We propose funds for covering the costs or part of the costs to publish in open access via the Open Access Fund of the Philipps-Universität Marburg supported by the German Research Foundation (DFG).

Author Contributions

Martin Reiss conducted the literature search; Peter Chifflard contributed the literature search on periglacial cover beds, valuable discussion, and substantial remarks; and Martin Reiss wrote the paper.

Conflicts of Interest

The authors declare no conflict of interest.


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Figure 1. Critical Zone Concept modified from [35]. The D horizon is the unmodified, unweathered part of the C horizon [36]. Transportable material above fresh unweathered bedrock is called regolith [37].
Figure 1. Critical Zone Concept modified from [35]. The D horizon is the unmodified, unweathered part of the C horizon [36]. Transportable material above fresh unweathered bedrock is called regolith [37].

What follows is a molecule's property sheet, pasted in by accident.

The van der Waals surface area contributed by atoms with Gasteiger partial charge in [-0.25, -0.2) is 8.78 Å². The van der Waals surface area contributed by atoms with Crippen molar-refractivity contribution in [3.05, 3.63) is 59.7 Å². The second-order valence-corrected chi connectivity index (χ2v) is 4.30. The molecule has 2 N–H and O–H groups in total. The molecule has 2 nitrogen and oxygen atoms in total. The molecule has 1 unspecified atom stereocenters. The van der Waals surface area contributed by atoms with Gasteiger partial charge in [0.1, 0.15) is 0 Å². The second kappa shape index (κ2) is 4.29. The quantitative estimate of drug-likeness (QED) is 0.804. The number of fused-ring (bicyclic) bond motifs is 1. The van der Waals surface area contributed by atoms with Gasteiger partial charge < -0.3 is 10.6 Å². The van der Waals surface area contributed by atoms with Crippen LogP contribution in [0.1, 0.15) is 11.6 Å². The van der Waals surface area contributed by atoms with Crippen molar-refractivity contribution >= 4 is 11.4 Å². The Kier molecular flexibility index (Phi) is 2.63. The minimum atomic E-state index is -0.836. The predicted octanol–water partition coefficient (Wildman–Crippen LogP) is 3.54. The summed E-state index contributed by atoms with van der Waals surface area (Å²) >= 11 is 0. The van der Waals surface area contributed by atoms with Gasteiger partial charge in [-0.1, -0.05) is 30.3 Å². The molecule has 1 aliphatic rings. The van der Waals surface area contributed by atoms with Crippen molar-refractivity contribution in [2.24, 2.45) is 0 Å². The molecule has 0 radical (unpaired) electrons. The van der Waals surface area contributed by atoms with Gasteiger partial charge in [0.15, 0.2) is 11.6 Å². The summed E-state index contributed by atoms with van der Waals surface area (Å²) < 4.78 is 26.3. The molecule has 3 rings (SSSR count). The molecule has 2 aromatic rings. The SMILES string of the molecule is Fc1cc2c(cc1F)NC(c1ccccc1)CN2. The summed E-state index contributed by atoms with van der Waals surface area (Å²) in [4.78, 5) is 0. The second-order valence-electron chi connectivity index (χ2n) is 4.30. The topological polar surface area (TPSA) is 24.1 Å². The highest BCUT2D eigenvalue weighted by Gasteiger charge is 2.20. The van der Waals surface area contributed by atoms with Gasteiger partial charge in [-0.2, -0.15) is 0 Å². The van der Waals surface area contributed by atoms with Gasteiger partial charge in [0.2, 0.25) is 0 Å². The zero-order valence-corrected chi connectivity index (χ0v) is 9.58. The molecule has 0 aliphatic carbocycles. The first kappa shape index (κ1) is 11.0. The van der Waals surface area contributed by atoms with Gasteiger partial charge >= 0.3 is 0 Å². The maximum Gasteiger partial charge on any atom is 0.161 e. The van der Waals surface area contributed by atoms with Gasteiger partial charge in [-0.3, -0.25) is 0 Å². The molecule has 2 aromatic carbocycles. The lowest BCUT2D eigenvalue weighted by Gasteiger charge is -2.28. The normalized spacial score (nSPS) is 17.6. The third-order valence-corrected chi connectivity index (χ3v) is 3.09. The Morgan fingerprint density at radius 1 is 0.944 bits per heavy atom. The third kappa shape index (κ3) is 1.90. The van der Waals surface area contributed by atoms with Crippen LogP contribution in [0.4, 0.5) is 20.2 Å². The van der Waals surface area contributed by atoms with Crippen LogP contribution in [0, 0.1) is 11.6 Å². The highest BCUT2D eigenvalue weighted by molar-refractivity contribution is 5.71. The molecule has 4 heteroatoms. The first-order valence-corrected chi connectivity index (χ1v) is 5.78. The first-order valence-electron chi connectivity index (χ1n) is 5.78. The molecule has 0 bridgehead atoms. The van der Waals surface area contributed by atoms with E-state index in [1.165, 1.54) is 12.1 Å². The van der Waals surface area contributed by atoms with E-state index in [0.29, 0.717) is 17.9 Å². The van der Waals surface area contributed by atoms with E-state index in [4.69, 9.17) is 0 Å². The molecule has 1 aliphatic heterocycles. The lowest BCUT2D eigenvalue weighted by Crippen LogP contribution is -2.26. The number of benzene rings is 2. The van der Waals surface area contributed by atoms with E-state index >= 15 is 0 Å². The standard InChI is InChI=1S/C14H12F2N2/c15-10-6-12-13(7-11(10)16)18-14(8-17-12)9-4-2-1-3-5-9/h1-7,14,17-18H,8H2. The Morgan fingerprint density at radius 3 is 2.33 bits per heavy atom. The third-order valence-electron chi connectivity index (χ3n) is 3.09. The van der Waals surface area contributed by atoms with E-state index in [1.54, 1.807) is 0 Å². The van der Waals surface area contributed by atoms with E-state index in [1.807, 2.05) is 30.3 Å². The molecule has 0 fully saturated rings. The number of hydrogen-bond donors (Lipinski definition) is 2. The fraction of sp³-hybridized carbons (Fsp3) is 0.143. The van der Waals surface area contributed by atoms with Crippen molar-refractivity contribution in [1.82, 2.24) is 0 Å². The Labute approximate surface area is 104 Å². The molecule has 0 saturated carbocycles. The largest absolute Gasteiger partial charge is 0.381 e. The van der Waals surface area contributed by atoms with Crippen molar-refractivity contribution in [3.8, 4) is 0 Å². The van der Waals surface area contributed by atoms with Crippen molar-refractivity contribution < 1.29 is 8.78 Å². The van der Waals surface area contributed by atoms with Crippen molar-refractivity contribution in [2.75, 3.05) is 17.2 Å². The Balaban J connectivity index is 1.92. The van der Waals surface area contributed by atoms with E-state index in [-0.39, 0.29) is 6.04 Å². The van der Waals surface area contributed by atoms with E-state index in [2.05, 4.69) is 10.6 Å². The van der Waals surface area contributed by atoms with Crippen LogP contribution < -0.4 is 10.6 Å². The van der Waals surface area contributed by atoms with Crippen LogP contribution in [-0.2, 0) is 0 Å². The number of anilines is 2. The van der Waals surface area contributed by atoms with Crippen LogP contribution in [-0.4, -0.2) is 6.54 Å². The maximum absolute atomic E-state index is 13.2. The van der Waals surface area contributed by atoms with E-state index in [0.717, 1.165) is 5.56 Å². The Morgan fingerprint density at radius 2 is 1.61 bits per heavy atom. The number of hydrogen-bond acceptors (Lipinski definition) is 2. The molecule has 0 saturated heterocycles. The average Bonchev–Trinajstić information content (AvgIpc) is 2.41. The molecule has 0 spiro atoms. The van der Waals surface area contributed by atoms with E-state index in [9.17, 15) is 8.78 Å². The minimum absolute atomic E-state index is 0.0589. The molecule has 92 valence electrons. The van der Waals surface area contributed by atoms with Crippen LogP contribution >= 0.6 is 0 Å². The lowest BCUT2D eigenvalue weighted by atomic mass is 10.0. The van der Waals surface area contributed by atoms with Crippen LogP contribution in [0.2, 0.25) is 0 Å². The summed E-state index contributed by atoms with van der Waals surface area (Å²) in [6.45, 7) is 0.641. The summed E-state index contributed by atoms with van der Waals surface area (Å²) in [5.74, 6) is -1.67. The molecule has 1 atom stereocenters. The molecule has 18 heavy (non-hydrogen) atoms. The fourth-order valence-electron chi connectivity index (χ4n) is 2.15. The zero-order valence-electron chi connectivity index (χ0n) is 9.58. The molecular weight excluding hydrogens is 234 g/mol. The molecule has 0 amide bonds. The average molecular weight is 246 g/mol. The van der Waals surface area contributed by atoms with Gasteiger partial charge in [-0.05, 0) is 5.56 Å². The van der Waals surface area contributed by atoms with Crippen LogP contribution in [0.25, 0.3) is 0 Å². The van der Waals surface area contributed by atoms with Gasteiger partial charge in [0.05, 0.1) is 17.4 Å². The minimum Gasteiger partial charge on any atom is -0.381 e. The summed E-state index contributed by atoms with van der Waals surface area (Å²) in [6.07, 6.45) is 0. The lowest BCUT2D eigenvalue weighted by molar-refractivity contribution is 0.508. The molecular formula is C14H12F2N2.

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Figure 2. Schematic illustration of substance flows in a headwater region above a spring outlet. In- and Outputs are controlled within the water cycle. Internal flows should represent matter fluxes within the corresponding cycles, mostly at different interfaces (e.g., the soil–atmosphere or root/vegetation–soil interfaces). P: precipitation; E: evaporation (evapotranspiration); D: Deposition; Sr: Surface runoff; If: Interflow; Gr: Groundwater runoff; Tf: Through flow; Sf: Steam flow; WtV: Water exchange (vegetation); WtR: Water exchange (root–soil); VWtS: Vertical water exchange (soil–atmosphere); LWtS: Lateral water exchange (soil). Inspired by [46].